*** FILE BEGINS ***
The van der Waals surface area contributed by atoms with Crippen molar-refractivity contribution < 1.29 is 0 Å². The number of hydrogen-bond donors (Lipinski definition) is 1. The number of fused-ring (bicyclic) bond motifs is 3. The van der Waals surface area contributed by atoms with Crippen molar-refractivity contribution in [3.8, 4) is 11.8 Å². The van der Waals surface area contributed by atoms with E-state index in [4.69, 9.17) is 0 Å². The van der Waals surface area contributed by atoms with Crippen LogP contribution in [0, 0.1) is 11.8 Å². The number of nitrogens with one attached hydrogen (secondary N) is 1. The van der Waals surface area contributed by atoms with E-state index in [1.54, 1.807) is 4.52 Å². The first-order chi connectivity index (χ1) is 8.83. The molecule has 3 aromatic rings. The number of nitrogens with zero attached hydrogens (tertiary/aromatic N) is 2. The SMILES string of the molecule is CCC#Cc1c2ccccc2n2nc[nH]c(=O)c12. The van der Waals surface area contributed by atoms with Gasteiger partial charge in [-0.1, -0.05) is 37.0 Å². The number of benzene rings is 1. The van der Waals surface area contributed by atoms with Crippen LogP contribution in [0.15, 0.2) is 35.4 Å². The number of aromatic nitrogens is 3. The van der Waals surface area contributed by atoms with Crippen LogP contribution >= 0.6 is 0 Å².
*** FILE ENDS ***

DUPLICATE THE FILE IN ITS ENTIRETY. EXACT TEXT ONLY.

The van der Waals surface area contributed by atoms with Crippen molar-refractivity contribution < 1.29 is 0 Å². The number of hydrogen-bond donors (Lipinski definition) is 1. The number of fused-ring (bicyclic) bond motifs is 3. The van der Waals surface area contributed by atoms with Crippen molar-refractivity contribution in [3.8, 4) is 11.8 Å². The van der Waals surface area contributed by atoms with E-state index in [4.69, 9.17) is 0 Å². The van der Waals surface area contributed by atoms with Crippen LogP contribution in [0, 0.1) is 11.8 Å². The number of nitrogens with one attached hydrogen (secondary N) is 1. The van der Waals surface area contributed by atoms with E-state index in [1.54, 1.807) is 4.52 Å². The first-order chi connectivity index (χ1) is 8.83. The molecule has 3 aromatic rings. The number of nitrogens with zero attached hydrogens (tertiary/aromatic N) is 2. The SMILES string of the molecule is CCC#Cc1c2ccccc2n2nc[nH]c(=O)c12. The van der Waals surface area contributed by atoms with Gasteiger partial charge in [-0.1, -0.05) is 37.0 Å². The number of benzene rings is 1. The van der Waals surface area contributed by atoms with Crippen LogP contribution in [0.15, 0.2) is 35.4 Å². The number of aromatic nitrogens is 3. The van der Waals surface area contributed by atoms with Crippen LogP contribution >= 0.6 is 0 Å².